Fighting IPF: how I survived with a lung transplant
John was diagnosed with IPF in 2004. He shares his story of survival after a lung transplant.
It was my 60th birthday and to celebrate, I decided to walk up Snowdon with my brother. I was always a keen walker and had done most of the routes on this mountain before.
But on this particular day I noticed a shortness of breath that I had not experienced before. Concerned, I visited my GP who sent me to the local hospital to see a heart specialist.
First steps and frustration
A year went by and with every visit to the hospital I saw a different person, was given different tests and prescribed different medication. None of it helped.
On my last visit I was lucky - I saw the senior consultant who spent some time reading my notes and said to me, “I don’t know why you are here, there is nothing wrong with your heart.” He then asked me if I would mind going for an X-ray.
Afterwards, he sat me down with the X-ray image and pointed out the scarring on my lungs. I had been referred to wrong department and he would immediately transfer me to the correct people. Unfortunately the same thing happened again: each time I went for an appointment I saw another doctor who I would never see again.
They would start the interview with questions like “Do you smoke?” I just felt like shouting, “Why don’t you read the notes!” I had enough of this and on my next visit I insisted on seeing one of the resident consultants.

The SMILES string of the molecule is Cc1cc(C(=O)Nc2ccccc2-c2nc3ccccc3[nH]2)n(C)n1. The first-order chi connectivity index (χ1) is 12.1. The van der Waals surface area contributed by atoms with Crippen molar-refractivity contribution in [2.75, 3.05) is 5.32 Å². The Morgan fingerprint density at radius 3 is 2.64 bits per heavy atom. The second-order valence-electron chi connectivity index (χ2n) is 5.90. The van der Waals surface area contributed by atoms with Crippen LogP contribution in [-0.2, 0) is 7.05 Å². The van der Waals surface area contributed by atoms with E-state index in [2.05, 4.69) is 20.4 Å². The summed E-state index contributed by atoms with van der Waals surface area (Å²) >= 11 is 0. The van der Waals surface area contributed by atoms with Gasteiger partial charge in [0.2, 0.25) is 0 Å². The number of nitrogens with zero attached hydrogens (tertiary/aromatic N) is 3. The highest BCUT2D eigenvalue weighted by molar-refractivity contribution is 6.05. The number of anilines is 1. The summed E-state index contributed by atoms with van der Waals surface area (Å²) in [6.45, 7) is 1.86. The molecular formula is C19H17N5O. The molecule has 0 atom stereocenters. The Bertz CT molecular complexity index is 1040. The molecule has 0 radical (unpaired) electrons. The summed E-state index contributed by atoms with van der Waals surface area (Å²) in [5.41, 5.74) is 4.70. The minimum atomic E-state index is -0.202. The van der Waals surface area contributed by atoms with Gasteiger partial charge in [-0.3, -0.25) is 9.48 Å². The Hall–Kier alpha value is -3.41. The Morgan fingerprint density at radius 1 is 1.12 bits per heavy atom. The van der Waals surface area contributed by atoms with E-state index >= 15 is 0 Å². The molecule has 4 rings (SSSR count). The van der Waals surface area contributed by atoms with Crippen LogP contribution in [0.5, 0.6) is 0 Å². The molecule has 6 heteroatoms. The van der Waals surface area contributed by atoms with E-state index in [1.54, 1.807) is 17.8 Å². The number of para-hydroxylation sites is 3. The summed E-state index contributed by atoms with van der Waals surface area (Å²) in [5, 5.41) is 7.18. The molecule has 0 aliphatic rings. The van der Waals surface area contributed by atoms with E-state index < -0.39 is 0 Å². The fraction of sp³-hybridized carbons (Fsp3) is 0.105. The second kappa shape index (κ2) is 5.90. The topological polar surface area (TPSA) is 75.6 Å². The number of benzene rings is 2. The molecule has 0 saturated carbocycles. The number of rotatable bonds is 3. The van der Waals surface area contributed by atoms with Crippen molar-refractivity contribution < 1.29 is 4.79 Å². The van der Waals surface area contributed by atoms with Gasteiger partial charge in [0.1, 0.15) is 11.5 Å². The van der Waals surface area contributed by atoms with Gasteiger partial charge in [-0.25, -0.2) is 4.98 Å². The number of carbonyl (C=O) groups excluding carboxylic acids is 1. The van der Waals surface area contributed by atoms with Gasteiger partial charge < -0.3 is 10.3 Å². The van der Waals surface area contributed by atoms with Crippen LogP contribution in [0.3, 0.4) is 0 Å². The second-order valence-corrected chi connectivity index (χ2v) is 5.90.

I would not give in and eventually I saw a senior consultant. We got on very well and he explained to me that idiopathic pulmonary fibrosis (IPF) is a progressive illness and that there is no cure. Life expectancy is unpredictable but usually 3 to 5 years after diagnosis.
Making the most of life
I was quite lucky as my condition would stop getting worse and I would stabilise for a short length of time, the longest being 18 months. Six years after my diagnosis I was quite breathless with exercise but could manage everyday chores without too much of a problem.
I knew my condition would eventually get worse over time, so I decided to retire from work and travel the world for a while. My consultant was not happy but I spent a couple of months in Singapore, Malaysia, and Thailand, then the best part of the next 2 years living in a camper van driving around Australia and New Zealand. I really enjoyed myself and despite the effect on my health I have no regrets.
I kept in touch with my consultant on a regular basis by email, and there was nothing he could have done if I had been at home. The flight back was difficult with the low air pressure in the cabin for 22 hours but the staff on the plane kept me as safe and comfortable as possible.
Trying for a transplant
During the next year my decline was quite rapid and I was soon relying on oxygen full-time. After a scan my consultant showed me that my left lung had failed almost completely and there was considerable scarring of the right.
I remember him looking at me quite sadly and saying “Unfortunately, there is nothing I can do to help you.” My reply was 'what about a transplant?' He looked at me in silence for a while and said that it was very unlikely that I would be considered at my age but if I insisted he would put me forward to the hospital for assessment.
A couple of weeks later I received a letter from the hospital inviting me for a meeting. This meeting lasted a couple of hours and we discussed my condition and my general health. My doctor said that apart from my lungs I appeared to be fit for my age and that if I could pass the extensive medical tests she would be prepared to list me for transplant. I cannot say how elated I was after leaving that meeting. I was not expecting to be considered at all.